On May 30, the United Nations Development Program (UNDP) issued a report stating that the first 10 families are returning to the Assyrian town of Batnaya in Ninewa Province thanks to the efforts of the UNDP to rehabilitate the town. The town’s 6,000 families fled it during ISIS’ onslaught in 2014 and have not returned since. The UNDP said that it hopes to complete the restoration of 400 homes in Batnaya, allowing about 1,600 displaced persons to return. The UNDP also intends to carry out 19 other projects in the town, to include improvement of the water network, building and rebuilding schools and a health center, and reopening local shops.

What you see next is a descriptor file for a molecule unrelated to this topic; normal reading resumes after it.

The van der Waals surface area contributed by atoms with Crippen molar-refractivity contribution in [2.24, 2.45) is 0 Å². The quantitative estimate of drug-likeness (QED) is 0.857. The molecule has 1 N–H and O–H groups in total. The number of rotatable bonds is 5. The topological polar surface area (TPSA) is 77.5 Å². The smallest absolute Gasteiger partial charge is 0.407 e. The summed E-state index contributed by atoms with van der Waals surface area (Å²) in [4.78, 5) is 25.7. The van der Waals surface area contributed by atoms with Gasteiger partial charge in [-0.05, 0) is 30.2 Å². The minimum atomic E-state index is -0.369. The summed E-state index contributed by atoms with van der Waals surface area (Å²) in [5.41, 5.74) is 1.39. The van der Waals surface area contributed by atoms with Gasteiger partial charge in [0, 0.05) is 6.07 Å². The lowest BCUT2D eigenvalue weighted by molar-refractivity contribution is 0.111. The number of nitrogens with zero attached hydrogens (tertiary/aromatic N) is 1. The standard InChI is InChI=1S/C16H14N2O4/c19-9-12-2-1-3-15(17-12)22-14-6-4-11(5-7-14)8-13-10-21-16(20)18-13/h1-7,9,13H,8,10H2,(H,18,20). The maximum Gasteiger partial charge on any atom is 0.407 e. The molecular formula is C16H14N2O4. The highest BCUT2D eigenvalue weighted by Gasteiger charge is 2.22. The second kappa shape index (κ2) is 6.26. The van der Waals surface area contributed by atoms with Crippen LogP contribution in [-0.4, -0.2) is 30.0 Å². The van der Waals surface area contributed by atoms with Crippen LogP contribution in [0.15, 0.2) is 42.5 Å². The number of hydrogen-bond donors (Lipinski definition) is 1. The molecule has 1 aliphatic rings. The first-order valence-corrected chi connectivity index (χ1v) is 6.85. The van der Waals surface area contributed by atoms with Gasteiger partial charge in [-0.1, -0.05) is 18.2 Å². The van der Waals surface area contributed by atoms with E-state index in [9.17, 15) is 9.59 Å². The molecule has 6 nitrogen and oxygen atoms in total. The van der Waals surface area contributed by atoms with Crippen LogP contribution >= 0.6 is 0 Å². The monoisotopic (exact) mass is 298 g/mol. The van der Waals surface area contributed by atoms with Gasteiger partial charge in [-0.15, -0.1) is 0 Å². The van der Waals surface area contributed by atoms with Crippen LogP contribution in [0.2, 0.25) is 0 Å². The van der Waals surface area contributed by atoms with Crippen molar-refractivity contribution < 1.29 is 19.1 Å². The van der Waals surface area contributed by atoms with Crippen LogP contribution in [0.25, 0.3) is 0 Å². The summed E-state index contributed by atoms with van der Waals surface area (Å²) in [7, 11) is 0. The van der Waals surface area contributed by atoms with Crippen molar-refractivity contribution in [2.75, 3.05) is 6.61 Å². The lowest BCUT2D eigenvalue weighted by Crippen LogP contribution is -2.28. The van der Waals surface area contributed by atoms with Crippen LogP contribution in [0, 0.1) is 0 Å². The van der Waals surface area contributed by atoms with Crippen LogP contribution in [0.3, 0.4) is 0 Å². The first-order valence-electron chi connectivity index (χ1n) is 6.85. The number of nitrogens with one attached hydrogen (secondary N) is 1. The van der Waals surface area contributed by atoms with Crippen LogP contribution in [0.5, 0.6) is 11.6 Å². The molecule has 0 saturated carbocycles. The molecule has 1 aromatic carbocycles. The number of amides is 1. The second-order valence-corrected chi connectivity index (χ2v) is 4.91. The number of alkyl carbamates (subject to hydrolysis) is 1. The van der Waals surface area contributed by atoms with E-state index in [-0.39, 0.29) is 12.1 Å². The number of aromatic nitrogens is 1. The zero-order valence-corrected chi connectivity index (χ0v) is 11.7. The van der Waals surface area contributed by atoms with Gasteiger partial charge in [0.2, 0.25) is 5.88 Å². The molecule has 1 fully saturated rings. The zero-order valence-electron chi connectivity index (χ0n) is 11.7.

IED Incidents and Resulting Casualties

Casualties Due To IEDs June 13, 2019 – June 20, 2019

The following table includes both civilian and security forces who were either injured or killed due to improvised explosive devices (IEDs), vehicle-borne improvised explosive devices (VBIEDs), or suicide attacks.
DateLocationDeathsInjuries
06/19/19Shahwan area, Mosul02
06/14/19al-Obeidi area, east of Baghdad00
06/13/19Shula area, north of Baghdad00
06/13/19al-Wathba Square, central Baghdad00

Please note: some geographic locations represented are approximations and this map may not represent all incidents.


Derived from firsthand accounts and Iraq-based Arabic and Kurdish news sources, the Iraq Security and Humanitarian Monitor is a free publication of the Education for Peace in Iraq Center.